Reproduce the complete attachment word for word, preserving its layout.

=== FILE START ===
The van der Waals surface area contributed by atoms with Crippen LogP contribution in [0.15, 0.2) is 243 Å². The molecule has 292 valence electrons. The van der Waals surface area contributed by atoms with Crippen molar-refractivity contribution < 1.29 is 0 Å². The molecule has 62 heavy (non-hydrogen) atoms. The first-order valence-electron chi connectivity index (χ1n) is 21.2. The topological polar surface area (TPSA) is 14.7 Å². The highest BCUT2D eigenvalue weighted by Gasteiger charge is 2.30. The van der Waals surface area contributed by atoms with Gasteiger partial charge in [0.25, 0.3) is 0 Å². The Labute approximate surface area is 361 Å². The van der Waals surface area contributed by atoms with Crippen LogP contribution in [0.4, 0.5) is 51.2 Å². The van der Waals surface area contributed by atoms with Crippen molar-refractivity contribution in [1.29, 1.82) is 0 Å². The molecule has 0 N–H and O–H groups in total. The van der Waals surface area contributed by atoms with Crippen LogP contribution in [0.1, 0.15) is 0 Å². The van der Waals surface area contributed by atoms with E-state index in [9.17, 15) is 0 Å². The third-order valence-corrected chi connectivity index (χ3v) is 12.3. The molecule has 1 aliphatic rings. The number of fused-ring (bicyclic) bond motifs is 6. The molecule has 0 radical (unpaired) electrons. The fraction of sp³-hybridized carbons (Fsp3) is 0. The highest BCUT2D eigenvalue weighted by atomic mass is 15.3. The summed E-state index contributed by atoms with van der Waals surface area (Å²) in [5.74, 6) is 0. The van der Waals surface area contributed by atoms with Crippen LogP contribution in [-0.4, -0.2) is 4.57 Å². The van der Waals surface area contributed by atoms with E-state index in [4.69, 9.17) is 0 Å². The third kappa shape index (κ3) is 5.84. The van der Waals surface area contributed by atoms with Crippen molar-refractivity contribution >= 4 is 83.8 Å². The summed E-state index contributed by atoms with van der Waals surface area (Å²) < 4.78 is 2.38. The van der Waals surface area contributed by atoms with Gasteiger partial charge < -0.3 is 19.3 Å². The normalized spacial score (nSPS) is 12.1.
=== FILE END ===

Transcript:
The van der Waals surface area contributed by atoms with Crippen LogP contribution in [0.15, 0.2) is 243 Å². The molecule has 292 valence electrons. The van der Waals surface area contributed by atoms with Crippen molar-refractivity contribution < 1.29 is 0 Å². The molecule has 62 heavy (non-hydrogen) atoms. The first-order valence-electron chi connectivity index (χ1n) is 21.2. The topological polar surface area (TPSA) is 14.7 Å². The highest BCUT2D eigenvalue weighted by Gasteiger charge is 2.30. The van der Waals surface area contributed by atoms with Gasteiger partial charge in [0.25, 0.3) is 0 Å². The Labute approximate surface area is 361 Å². The van der Waals surface area contributed by atoms with Crippen LogP contribution in [0.4, 0.5) is 51.2 Å². The van der Waals surface area contributed by atoms with Crippen molar-refractivity contribution in [1.29, 1.82) is 0 Å². The molecule has 0 N–H and O–H groups in total. The van der Waals surface area contributed by atoms with Crippen LogP contribution in [0.1, 0.15) is 0 Å². The van der Waals surface area contributed by atoms with E-state index in [9.17, 15) is 0 Å². The third-order valence-corrected chi connectivity index (χ3v) is 12.3. The molecule has 1 aliphatic rings. The number of fused-ring (bicyclic) bond motifs is 6. The molecule has 0 radical (unpaired) electrons. The fraction of sp³-hybridized carbons (Fsp3) is 0. The highest BCUT2D eigenvalue weighted by atomic mass is 15.3. The summed E-state index contributed by atoms with van der Waals surface area (Å²) in [5.74, 6) is 0. The van der Waals surface area contributed by atoms with Crippen LogP contribution in [-0.4, -0.2) is 4.57 Å². The van der Waals surface area contributed by atoms with E-state index in [4.69, 9.17) is 0 Å². The third kappa shape index (κ3) is 5.84. The van der Waals surface area contributed by atoms with Crippen molar-refractivity contribution >= 4 is 83.8 Å². The summed E-state index contributed by atoms with van der Waals surface area (Å²) < 4.78 is 2.38. The van der Waals surface area contributed by atoms with Gasteiger partial charge < -0.3 is 19.3 Å². The normalized spacial score (nSPS) is 12.1.